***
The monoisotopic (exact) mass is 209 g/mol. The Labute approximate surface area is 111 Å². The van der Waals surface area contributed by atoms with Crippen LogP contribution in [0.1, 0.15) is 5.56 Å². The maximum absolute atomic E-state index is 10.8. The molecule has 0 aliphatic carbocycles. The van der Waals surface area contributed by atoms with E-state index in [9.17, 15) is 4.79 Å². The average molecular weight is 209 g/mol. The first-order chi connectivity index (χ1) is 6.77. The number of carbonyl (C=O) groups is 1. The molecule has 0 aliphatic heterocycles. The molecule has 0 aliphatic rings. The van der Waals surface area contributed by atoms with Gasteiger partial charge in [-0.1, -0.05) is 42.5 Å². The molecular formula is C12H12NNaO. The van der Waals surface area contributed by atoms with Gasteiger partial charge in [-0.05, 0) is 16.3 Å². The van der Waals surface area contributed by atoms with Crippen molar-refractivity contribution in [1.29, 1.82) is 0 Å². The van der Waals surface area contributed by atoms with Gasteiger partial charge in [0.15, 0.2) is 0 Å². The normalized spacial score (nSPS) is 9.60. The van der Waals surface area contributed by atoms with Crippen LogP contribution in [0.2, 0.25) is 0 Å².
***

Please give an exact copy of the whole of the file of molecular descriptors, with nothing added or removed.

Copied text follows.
The monoisotopic (exact) mass is 209 g/mol. The Labute approximate surface area is 111 Å². The van der Waals surface area contributed by atoms with Crippen LogP contribution in [0.1, 0.15) is 5.56 Å². The maximum absolute atomic E-state index is 10.8. The molecule has 0 aliphatic carbocycles. The van der Waals surface area contributed by atoms with E-state index in [9.17, 15) is 4.79 Å². The average molecular weight is 209 g/mol. The first-order chi connectivity index (χ1) is 6.77. The number of carbonyl (C=O) groups is 1. The molecule has 0 aliphatic heterocycles. The molecule has 0 aliphatic rings. The van der Waals surface area contributed by atoms with Gasteiger partial charge in [-0.1, -0.05) is 42.5 Å². The molecular formula is C12H12NNaO. The van der Waals surface area contributed by atoms with Gasteiger partial charge in [-0.05, 0) is 16.3 Å². The van der Waals surface area contributed by atoms with Crippen molar-refractivity contribution in [1.29, 1.82) is 0 Å². The van der Waals surface area contributed by atoms with Gasteiger partial charge in [0.15, 0.2) is 0 Å². The normalized spacial score (nSPS) is 9.60. The van der Waals surface area contributed by atoms with Crippen LogP contribution in [0.2, 0.25) is 0 Å².